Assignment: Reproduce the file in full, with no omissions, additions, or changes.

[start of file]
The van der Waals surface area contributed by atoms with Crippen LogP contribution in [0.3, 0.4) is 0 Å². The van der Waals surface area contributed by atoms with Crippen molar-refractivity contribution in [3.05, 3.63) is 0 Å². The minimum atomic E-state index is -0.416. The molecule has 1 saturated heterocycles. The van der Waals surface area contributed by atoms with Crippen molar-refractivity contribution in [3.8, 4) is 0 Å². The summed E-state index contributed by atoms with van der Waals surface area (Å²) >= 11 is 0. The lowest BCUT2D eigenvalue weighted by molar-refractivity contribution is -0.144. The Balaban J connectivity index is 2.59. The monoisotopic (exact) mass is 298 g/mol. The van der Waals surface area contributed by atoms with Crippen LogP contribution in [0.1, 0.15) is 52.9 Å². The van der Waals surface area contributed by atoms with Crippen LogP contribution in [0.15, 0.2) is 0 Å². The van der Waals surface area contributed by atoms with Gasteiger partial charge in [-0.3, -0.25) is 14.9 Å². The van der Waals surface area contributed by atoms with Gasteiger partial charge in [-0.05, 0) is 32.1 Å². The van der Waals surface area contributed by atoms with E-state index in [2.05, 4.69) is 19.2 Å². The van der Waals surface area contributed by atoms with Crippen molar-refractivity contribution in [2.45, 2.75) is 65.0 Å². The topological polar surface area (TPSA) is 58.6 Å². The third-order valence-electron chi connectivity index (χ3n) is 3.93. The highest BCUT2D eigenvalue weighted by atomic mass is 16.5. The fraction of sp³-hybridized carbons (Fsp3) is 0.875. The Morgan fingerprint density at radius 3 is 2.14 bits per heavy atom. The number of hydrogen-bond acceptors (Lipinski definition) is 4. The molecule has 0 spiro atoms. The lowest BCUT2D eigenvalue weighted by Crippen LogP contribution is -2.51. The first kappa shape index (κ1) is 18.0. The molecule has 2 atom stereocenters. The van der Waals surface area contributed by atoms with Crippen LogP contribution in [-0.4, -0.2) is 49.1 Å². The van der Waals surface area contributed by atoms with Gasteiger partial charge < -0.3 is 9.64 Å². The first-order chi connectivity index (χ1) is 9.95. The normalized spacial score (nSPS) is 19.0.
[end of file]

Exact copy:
The van der Waals surface area contributed by atoms with Crippen LogP contribution in [0.3, 0.4) is 0 Å². The van der Waals surface area contributed by atoms with Crippen molar-refractivity contribution in [3.05, 3.63) is 0 Å². The minimum atomic E-state index is -0.416. The molecule has 1 saturated heterocycles. The van der Waals surface area contributed by atoms with Crippen molar-refractivity contribution in [3.8, 4) is 0 Å². The summed E-state index contributed by atoms with van der Waals surface area (Å²) >= 11 is 0. The lowest BCUT2D eigenvalue weighted by molar-refractivity contribution is -0.144. The Balaban J connectivity index is 2.59. The monoisotopic (exact) mass is 298 g/mol. The van der Waals surface area contributed by atoms with Crippen LogP contribution in [0.1, 0.15) is 52.9 Å². The van der Waals surface area contributed by atoms with Crippen LogP contribution in [0.15, 0.2) is 0 Å². The van der Waals surface area contributed by atoms with Gasteiger partial charge in [-0.3, -0.25) is 14.9 Å². The van der Waals surface area contributed by atoms with Gasteiger partial charge in [-0.05, 0) is 32.1 Å². The van der Waals surface area contributed by atoms with E-state index in [2.05, 4.69) is 19.2 Å². The van der Waals surface area contributed by atoms with Crippen molar-refractivity contribution in [2.45, 2.75) is 65.0 Å². The topological polar surface area (TPSA) is 58.6 Å². The third-order valence-electron chi connectivity index (χ3n) is 3.93. The highest BCUT2D eigenvalue weighted by atomic mass is 16.5. The fraction of sp³-hybridized carbons (Fsp3) is 0.875. The Morgan fingerprint density at radius 3 is 2.14 bits per heavy atom. The number of hydrogen-bond acceptors (Lipinski definition) is 4. The molecule has 0 spiro atoms. The lowest BCUT2D eigenvalue weighted by Crippen LogP contribution is -2.51. The first kappa shape index (κ1) is 18.0. The molecule has 2 atom stereocenters. The van der Waals surface area contributed by atoms with Crippen LogP contribution in [-0.4, -0.2) is 49.1 Å². The van der Waals surface area contributed by atoms with Gasteiger partial charge < -0.3 is 9.64 Å². The first-order chi connectivity index (χ1) is 9.95. The normalized spacial score (nSPS) is 19.0.